Hug In A Mug Walkden

Community cafe Hug In A Mug serves hot drinks and homemade food – but its role at the centre of the Walkden community meant more than steak pies and chocolate cake were missing during the Covid19 lockdown.

Hug in a Mug, based on High Street in Walkden recently reopened, following several months delivering food and support across Worsley.

Founder Karen Gardener admits her customers have helped keep her sane and hopes she has returned the favour.

Karen admits lockdown was hard, both financially and emotionally, but hopes the future looks brighter as customers start to return and the community adjusts to the new normal.

How did you personally find lockdown – and how was it from a business perspective?
Lockdown to our business was an absolute shock to us, we had only an hours notice to shut our doors. No information was given to us and we didn’t know what to do. We are a community cafe and felt that a lot of our customers would suffer through not being able to come in.

We began to offer a free Sunday dinner and free large bag of shopping to 40 of our customers every week, which was a grant given to a charity we raise money for called Dancing with Dementia, which we delivered free of charge.

We also offered a meal and pudding to any of our customers every night for a token £7.50 delivered every night, which gave us peace of mind that they were not left isolated. We also did any errands or help they might need with anything at all.

Takeaway Hug In A Mug
One of Hug In A Mug’s takeaways is readied for delivery

We knew we would never survive to be able to pay our rent as our landlords didn’t even contact us at all during lockdown. We have paid the rent on time every month and also all our other bills, this was only possible by offering a takeaway service online, which was done for us by one of our customers free of charge. We have lovely customers and we have all kept each other sane.

We didn’t take a wage all lockdown so we could pay rent and other bills. Luckily Salford Council gave every business a grant, which helped keep us afloat.

Do you feel the government has done enough to help businesses like Hug In A Mug?
The government was a real shock as the grant was based on the last three years profit, and as we really don’t make a lot of profit due to keeping prices low the money was £600 for the whole of lockdown between the two of us. I felt this was so unfair because businesses that made a big profit in the last three years got a sizeable chunk of money, which to me was ‘money goes to money’.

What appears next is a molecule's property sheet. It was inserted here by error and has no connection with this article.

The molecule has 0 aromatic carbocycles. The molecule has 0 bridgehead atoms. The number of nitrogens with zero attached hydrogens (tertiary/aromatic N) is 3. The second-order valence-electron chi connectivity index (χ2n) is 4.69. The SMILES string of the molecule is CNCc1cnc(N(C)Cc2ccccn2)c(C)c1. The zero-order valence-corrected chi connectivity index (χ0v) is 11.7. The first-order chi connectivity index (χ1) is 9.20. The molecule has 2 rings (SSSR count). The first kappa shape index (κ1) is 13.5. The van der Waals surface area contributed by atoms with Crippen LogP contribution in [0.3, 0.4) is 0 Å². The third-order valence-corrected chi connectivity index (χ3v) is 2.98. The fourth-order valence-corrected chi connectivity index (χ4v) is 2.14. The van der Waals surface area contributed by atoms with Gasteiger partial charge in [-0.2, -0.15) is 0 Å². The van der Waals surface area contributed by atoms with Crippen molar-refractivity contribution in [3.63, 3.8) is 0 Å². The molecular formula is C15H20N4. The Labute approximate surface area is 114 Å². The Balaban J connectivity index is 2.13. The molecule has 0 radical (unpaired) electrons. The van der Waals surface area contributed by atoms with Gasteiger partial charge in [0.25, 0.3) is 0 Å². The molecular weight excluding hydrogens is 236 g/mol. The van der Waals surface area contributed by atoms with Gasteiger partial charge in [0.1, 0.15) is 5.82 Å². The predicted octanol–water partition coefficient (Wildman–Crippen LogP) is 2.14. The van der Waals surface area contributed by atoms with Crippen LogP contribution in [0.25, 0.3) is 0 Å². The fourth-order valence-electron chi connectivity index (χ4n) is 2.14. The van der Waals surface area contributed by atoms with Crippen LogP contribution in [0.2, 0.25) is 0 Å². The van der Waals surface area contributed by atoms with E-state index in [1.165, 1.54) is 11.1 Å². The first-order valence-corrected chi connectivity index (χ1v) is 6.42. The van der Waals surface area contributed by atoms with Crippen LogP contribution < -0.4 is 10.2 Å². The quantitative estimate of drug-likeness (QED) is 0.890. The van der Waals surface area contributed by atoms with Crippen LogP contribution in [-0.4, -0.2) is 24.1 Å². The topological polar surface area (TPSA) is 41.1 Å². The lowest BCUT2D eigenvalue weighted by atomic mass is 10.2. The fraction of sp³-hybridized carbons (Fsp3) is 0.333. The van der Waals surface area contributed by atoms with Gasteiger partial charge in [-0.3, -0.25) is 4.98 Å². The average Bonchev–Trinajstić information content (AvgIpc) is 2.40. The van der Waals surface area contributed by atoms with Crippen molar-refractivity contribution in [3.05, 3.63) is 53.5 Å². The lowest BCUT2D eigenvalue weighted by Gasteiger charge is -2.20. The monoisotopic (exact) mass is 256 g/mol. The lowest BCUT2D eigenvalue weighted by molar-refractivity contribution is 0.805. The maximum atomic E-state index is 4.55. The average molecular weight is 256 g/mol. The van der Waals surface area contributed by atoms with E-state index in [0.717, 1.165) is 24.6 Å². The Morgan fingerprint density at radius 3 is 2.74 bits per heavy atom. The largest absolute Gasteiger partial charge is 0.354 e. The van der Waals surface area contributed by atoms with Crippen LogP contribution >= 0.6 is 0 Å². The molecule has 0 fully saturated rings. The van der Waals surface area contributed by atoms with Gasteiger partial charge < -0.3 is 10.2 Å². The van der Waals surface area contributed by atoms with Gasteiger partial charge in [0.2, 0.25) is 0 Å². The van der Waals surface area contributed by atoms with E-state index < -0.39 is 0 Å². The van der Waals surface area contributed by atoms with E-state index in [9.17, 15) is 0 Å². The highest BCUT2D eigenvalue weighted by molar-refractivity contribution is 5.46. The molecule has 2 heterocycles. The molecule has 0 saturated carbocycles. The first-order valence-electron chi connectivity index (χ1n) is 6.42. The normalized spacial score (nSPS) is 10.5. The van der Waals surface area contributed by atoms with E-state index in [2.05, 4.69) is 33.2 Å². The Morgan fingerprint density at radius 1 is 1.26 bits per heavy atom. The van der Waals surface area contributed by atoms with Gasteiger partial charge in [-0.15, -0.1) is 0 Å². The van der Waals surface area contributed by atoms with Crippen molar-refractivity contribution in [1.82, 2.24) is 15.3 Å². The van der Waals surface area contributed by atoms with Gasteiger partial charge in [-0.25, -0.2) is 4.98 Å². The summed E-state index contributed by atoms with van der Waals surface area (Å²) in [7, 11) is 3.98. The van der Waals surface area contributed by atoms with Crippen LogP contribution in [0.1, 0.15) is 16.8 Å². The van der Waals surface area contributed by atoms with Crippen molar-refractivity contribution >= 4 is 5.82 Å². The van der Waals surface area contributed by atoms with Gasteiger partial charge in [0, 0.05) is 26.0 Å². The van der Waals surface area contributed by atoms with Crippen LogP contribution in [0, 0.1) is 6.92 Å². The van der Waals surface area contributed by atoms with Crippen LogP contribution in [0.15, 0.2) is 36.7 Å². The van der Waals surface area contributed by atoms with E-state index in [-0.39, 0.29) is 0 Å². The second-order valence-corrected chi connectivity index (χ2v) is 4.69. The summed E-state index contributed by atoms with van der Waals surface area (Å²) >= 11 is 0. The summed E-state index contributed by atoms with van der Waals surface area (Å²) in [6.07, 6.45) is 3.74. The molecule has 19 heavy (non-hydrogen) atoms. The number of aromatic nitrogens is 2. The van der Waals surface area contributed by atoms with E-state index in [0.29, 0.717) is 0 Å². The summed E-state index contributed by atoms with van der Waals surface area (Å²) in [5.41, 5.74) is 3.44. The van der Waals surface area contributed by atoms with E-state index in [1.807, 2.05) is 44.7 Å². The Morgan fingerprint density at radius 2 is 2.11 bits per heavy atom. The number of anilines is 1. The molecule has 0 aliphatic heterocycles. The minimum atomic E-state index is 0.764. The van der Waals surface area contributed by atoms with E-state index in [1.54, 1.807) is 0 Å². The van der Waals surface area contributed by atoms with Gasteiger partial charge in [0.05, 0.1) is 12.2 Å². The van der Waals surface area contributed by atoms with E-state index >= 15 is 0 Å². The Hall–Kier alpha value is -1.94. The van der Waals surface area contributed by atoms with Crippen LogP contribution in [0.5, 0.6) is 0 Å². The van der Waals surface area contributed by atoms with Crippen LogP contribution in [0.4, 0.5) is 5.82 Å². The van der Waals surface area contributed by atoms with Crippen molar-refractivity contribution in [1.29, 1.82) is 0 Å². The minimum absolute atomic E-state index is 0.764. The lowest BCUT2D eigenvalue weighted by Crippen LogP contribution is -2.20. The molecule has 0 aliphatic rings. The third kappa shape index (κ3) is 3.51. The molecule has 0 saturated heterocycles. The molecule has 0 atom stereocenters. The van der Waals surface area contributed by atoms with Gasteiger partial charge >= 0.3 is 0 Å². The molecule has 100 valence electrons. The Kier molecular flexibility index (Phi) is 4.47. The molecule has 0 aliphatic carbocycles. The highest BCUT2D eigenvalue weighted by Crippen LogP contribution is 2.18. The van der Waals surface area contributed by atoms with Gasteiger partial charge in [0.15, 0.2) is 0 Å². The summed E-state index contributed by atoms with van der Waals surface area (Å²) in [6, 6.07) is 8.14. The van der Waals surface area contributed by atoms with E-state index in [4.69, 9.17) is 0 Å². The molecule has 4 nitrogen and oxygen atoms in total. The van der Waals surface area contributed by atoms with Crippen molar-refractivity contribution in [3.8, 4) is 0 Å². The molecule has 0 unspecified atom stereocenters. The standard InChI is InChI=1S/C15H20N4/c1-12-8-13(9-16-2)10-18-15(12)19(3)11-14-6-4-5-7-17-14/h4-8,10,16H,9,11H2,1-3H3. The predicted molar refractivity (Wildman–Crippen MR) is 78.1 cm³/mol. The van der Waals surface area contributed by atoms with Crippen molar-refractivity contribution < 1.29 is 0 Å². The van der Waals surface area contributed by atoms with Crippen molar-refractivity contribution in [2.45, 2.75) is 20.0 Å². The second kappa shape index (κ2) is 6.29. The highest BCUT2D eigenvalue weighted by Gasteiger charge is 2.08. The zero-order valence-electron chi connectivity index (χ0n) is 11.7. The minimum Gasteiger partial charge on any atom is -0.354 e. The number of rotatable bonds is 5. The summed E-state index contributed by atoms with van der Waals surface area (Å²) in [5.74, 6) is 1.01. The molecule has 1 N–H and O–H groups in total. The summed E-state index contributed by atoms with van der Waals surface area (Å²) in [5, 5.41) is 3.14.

“We provided 60 handmade face masks and PPE packages…”

What’s the response of the community been like?
The charity we work with, Dancing with Dementia run by Lesley Fisher, gave us two brand new microwaves which are a great help to our business. We delivered to a lot of people who have dementia and other illnesses which were totally on lockdown and couldn’t leave the house.

We saw once-bubbly people fall into deep depression, it was a terrible thing, they really looked forward to our visit and we tried to make them laugh and feel wanted, we had volunteer drivers which was lovely of them to give up their time.

We provided 60 hand made face masks that were made by us with cheery designs on them to make them smile. We provided PPE packages as well, so if-and-when they could leave the house they would feel safe to do so.

Hug In A Mug deliveries
“We began to offer a free Sunday dinner and free large bag of shopping to 40 of our customers every week”

What changes have you had to make with regard to how you do business at Hug In A Mug?
We opened our door on 9th July 2020 with all government guidelines put in place. I feel it will be a long time ’til people are feeling totally safe again.

We have tried to make everyone welcome again and given them the feeling of security and we have seen a lot of our old customers coming back and loving it, to be able to come back and socialise like they did before. We run a craft group on a Tuesday night and although we have not set a date for reopening it, we do hope to soon.

How do you see things panning out for cafe sector over the next few months?
I hope this isn’t the end of local shops and cafes, we are all finding it very hard to survive.

I think this whole thing has left its mark, let’s hope that we can fight our way through it and come out the other end. If it’s left to us and our customers we will. We’re thankful for all of them, we are certainly a community that’s closer through all of this.

One Comment

  1. So proud to have worked with you Karen! To our Dancing with Dementia guests you were a light in the dark days. A smile and a conversation goes s long way when you are isolated. Reaching out to people , maintaining and creating new friendships has given a deeper sense of community and of beloging. This connection with the outside world has been so valuable to the self worth and wellbeing both physically and emotionally to our guests. Thank you to you, your team and the team of volunteer drivers!

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